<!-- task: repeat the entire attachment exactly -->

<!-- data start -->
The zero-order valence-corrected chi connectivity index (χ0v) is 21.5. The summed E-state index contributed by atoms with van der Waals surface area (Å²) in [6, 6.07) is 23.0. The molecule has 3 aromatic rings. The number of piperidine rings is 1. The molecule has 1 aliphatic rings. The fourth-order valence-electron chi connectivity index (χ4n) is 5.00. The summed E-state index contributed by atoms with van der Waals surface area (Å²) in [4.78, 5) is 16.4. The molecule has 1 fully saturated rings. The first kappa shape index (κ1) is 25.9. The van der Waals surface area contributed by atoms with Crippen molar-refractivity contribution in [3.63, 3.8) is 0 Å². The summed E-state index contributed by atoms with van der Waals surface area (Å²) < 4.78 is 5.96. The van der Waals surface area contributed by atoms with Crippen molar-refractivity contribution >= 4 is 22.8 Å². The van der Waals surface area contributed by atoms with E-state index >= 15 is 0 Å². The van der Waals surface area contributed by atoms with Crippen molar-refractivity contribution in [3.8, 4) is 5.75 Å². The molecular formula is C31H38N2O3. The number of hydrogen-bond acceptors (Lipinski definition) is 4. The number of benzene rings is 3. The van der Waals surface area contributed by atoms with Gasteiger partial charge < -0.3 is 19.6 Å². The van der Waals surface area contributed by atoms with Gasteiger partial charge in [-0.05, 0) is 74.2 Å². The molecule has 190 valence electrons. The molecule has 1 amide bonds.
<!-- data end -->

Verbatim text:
The zero-order valence-corrected chi connectivity index (χ0v) is 21.5. The summed E-state index contributed by atoms with van der Waals surface area (Å²) in [6, 6.07) is 23.0. The molecule has 3 aromatic rings. The number of piperidine rings is 1. The molecule has 1 aliphatic rings. The fourth-order valence-electron chi connectivity index (χ4n) is 5.00. The summed E-state index contributed by atoms with van der Waals surface area (Å²) in [4.78, 5) is 16.4. The molecule has 1 fully saturated rings. The first kappa shape index (κ1) is 25.9. The van der Waals surface area contributed by atoms with Crippen molar-refractivity contribution in [3.63, 3.8) is 0 Å². The summed E-state index contributed by atoms with van der Waals surface area (Å²) < 4.78 is 5.96. The van der Waals surface area contributed by atoms with Crippen molar-refractivity contribution >= 4 is 22.8 Å². The van der Waals surface area contributed by atoms with E-state index >= 15 is 0 Å². The van der Waals surface area contributed by atoms with Crippen molar-refractivity contribution in [3.8, 4) is 5.75 Å². The molecular formula is C31H38N2O3. The number of hydrogen-bond acceptors (Lipinski definition) is 4. The number of benzene rings is 3. The van der Waals surface area contributed by atoms with Gasteiger partial charge < -0.3 is 19.6 Å². The van der Waals surface area contributed by atoms with Gasteiger partial charge in [-0.05, 0) is 74.2 Å². The molecule has 190 valence electrons. The molecule has 1 amide bonds.